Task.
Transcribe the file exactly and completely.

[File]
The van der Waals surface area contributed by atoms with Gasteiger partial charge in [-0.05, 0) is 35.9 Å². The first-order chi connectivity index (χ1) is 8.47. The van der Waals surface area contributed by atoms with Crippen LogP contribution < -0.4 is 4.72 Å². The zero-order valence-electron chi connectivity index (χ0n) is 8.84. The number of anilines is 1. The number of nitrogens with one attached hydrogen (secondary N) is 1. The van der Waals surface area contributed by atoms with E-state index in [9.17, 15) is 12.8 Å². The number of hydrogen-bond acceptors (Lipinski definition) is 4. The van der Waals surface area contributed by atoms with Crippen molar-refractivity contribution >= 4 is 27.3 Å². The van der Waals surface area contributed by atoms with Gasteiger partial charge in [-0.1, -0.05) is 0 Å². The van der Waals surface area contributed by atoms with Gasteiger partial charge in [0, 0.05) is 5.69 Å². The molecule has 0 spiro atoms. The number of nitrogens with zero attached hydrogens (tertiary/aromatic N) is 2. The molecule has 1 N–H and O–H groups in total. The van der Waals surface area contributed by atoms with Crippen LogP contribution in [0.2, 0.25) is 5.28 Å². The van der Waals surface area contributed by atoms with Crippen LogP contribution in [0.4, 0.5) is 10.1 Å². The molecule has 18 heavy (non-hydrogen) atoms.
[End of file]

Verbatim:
The van der Waals surface area contributed by atoms with Gasteiger partial charge in [-0.05, 0) is 35.9 Å². The first-order chi connectivity index (χ1) is 8.47. The van der Waals surface area contributed by atoms with Crippen LogP contribution < -0.4 is 4.72 Å². The zero-order valence-electron chi connectivity index (χ0n) is 8.84. The number of anilines is 1. The number of nitrogens with one attached hydrogen (secondary N) is 1. The van der Waals surface area contributed by atoms with E-state index in [9.17, 15) is 12.8 Å². The number of hydrogen-bond acceptors (Lipinski definition) is 4. The van der Waals surface area contributed by atoms with Crippen molar-refractivity contribution >= 4 is 27.3 Å². The van der Waals surface area contributed by atoms with Gasteiger partial charge in [-0.1, -0.05) is 0 Å². The van der Waals surface area contributed by atoms with Gasteiger partial charge in [0, 0.05) is 5.69 Å². The molecule has 0 spiro atoms. The number of nitrogens with zero attached hydrogens (tertiary/aromatic N) is 2. The molecule has 1 N–H and O–H groups in total. The van der Waals surface area contributed by atoms with Crippen LogP contribution in [0.2, 0.25) is 5.28 Å². The van der Waals surface area contributed by atoms with Crippen LogP contribution in [0.4, 0.5) is 10.1 Å². The molecule has 18 heavy (non-hydrogen) atoms.